Book Reviews

Book Review: Cell by Stephen King

Book Review: Cell by Stephen KingI read a hardback copy of Stephen King’s Cell and it ran to a little shy of four hundred pages in length. I must confess that it took me a little while to get into the story—more than a hundred pages in fact. I am not sure why it took me so long to get an appetite for the story, but once I had got about a quarter of the way into the book I started to get curious about some of the things that were happening and from that point in I was hooked.

The central character in Cell is a man called Clayton Riddell. He is an artist and is in Boston on business. For Clayton it is a very special day. Things have gone well for him and his dreams are coming true. Apart from that, it is a day just like any other. In fact, when the pulse strikes, Clayton is doing nothing more unusual than waiting in line to buy an ice cream.

As Clayton awaits his Mister Softee the world around him seems to go mad. People start using strange words and attacking each other. One girl rips her friend’s neck open with her teeth and kills her. A man bites a dog’s ear off, trucks swerve to mow down pedestrians and planes fly into buildings. Chaos is everywhere and Clay quickly makes the connection: it’s the cell phones.

Let’s face it, these days most people own a cell phone and some people own more than one. Everywhere you go, you see people with phones against their ears and what should be the most private of conversations are often conducted on the bus! Face it. Cell phones are now a part of everyday life and if something good, or bad, happens, people reach for their phone and start pressing the buttons. In an accident or an emergency the first thing most people do is dial the emergency services. In Cell a pulse is carried across the mobile phone network and everyone that hears it either becomes insane or dies. When it happens, it happens fast; as it would in real life and for all of the reasons mentioned above. It is a scary idea.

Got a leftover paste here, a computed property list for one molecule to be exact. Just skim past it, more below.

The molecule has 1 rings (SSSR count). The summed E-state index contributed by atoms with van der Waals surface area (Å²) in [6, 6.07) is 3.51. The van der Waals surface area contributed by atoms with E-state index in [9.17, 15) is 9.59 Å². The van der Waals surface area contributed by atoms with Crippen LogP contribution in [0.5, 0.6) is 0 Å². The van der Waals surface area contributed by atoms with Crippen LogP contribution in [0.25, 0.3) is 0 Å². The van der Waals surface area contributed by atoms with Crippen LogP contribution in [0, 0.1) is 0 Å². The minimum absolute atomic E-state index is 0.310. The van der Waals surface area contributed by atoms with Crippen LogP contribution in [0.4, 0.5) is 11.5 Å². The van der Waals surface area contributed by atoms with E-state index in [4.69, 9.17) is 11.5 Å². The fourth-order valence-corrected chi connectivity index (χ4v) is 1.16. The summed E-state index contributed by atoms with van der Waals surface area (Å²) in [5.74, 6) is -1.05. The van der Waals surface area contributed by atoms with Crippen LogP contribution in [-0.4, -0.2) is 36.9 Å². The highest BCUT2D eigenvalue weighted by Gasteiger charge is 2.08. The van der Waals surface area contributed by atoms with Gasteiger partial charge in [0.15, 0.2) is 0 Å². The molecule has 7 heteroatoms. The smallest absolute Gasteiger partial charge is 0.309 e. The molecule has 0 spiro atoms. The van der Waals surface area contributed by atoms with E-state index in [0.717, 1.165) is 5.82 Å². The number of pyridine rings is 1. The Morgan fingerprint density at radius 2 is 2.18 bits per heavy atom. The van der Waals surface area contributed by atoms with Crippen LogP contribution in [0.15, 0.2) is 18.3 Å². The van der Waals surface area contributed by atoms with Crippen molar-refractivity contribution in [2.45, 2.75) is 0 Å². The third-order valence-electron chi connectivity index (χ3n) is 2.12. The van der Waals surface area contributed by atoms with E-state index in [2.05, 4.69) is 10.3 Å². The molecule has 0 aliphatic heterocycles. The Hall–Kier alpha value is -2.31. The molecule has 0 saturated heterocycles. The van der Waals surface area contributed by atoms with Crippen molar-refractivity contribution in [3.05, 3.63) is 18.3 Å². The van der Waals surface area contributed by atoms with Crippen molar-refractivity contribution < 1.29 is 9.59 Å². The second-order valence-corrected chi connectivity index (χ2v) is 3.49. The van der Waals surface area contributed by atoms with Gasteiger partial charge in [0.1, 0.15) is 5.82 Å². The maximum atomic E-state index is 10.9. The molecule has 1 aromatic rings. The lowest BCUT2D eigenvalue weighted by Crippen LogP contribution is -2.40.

Clayton’s motivation, his quest if you like, is to get home to his estranged wife and their son Johnny, who has a little red cell phone that often lies forgotten and out of charge. Obviously Clayton hopes that, when the pulse struck, his son’s phone was not fully charged and on his person. But what if it was? Clayton’s mission remains the same throughout the book: to reach his son.

There are some interesting characters to kepp Clay company on his journey. My two favourites are Tom and Alice. They are with Clay for most of his journey and I found it interesting to watch as the relationship between the three of them developed. I also found the Raggedy Man quite a unique, if intimidating, character, but if you should decide to read Cell for yourself you will have to get quite a way into the book before you meet that particular gentleman.

As a final note I should mention that the back of the book contains a teaser for Lisey’s Story. I must admit that I skipped that bit. I prefer to wait. When I read it I want the full story.